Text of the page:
Advice Business

Your product is your business model

IKE fellow Andrew Constable explains why traditional business planning doesn’t work for start-ups and how lean product development offers a better approach.

Rather than executing business plans, operating behind closed doors and releasing products when they are perfect, successful start-ups are testing assumptions, gathering early and frequent customer feedback and showing their offers to prospects.

This process verifies that searching for a business model is different from executing against that model, which is what established companies do.

Lean start-up methods have reduced failure rates of new products and, in combination with other practices such as design sprints and pretotyping, have launched a new, more entrepreneurial economy.

The problem with conventional business planning

According to traditional practice, a start-up must create a business plan – a static document that describes the size of an opportunity, the problem to be solved, and the solution that the new product will provide. This includes multi-year forecasts for income, profits, and cash flow.

A business plan is a research exercise written in isolation before an entrepreneur has even begun to build a product. The assumption is that it’s possible to figure out most of the unknowns of a business in advance before you raise money and execute the idea.

Steve Blank identified three things wrong with this approach:


Business plans rarely survive first contact with customers. As the boxer Mike Tyson once said about his opponents’ prefight strategies: “Everybody has a plan until they get punched in the mouth.”


How can you predict a multi-year plan when nearly everything is unknown? These plans are generally fiction, and dreaming them up is almost always a waste of time.


Start-ups are not smaller versions of large companies. They do not unfold by following master plans. The ones that ultimately succeed go quickly from failure to failure, all the while adapting, iterating on, and improving their initial ideas as they continually learn from customers.

A better approach: the lean canvas

Instead of creating these make-believe plans, focus on the meta-principles of building a lean product developed by Ash Maurya at Leanstack.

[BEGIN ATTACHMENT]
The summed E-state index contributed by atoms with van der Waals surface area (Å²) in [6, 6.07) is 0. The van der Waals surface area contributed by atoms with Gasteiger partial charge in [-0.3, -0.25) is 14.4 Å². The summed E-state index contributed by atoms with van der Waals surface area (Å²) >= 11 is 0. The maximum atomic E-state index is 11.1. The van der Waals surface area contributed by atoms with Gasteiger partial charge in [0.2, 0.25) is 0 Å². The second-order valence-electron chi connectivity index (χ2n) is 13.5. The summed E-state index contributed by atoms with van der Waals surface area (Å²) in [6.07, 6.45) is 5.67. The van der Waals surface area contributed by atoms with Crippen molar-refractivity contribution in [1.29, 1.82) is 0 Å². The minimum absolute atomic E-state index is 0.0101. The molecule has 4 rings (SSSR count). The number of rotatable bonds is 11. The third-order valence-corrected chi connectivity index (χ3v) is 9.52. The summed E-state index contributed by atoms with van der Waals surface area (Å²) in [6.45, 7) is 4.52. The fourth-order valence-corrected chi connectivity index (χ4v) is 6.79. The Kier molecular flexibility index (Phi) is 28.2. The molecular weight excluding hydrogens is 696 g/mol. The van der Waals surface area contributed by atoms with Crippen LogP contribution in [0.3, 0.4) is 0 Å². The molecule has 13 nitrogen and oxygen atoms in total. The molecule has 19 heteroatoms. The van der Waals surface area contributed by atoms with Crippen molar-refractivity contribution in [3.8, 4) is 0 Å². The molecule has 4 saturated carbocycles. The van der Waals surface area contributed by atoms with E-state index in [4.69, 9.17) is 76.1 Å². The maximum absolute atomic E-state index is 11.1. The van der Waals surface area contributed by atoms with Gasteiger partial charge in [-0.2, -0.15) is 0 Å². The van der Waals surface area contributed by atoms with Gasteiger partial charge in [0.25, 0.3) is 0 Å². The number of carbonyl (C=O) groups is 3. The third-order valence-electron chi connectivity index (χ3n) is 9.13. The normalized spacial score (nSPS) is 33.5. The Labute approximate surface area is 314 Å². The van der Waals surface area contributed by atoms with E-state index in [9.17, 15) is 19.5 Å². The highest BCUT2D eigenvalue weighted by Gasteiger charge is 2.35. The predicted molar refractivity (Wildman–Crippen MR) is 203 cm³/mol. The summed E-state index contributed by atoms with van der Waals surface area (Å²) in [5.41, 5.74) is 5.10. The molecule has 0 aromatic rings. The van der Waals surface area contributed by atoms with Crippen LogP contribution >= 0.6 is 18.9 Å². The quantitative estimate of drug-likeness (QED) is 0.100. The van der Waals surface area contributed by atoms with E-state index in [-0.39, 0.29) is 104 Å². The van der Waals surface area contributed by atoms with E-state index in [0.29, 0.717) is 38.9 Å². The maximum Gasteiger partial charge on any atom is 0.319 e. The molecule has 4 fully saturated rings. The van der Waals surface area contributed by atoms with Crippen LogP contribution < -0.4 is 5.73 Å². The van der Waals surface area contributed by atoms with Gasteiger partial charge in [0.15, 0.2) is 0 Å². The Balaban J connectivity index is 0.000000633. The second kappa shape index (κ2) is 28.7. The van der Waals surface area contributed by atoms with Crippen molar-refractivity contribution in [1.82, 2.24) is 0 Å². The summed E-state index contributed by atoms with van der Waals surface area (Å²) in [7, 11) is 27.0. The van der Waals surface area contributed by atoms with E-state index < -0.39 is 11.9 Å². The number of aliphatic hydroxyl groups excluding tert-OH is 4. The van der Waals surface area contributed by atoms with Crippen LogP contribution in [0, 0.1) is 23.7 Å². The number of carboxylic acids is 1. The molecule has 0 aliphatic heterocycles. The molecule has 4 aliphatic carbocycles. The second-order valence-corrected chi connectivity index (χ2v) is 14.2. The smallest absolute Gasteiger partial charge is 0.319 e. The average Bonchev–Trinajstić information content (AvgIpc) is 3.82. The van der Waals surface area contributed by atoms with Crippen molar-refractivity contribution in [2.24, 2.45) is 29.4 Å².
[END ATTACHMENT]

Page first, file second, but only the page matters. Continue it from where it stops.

1. Document on plan A

Capture your business model assumptions: The first step is writing down your initial vision and then share this with at least one more person. This is where business plans fail and the lean canvas succeeds.

The lean canvas is an adaptation of the business model canvas by Alex Osterwalder and is developed with start-ups in mind. The lean canvas is fast, concise and portable.

2. Identify the riskiest parts of your plan

Building a successful product is fundamentally about risk mitigation and the biggest risk is that we build something that nobody wants. Therefore, we need to break this mitigation into 3 parts:

Stage 1: problem / solution fit

  • Is it something customers want? (Desirability)
  • Will they pay for it? (Viability)
  • Can the problem be solved? (Feasibility)

Stage 2: product / market fit

  • Have we built something people want?
  • Achieving traction is the first significant milestone for a start-up
  • Iterate the plan

Stage 3: Scale

  • How do you accelerate growth?
  • Ensure you use the right metrics to manage this part of the process
  • How do you scale grow to 10x in a manageable manner? Use tested playbooks to manage this

3. Test your plan

With your plan A documented and risks prioritised, you can test your assumptions:

  • Use the validated learning loop to test your hypotheses
  • This could be a simple mock-up / pretotype to put in front of customers
  • Use the data to learn, adapt your hypotheses and amend your lean canvas

The most important take away from this article is that your product is not your product. your product is your business model. If you would like to understand more about the leanstack method and how it can help your business, contact me or visit

About the author

Andrew Constable, MBA, is a qualified start-up and innovation coach, leanstack mentor and FORTH innovation facilitator with a passion for developing innovation opportunities within organisations and with startups.

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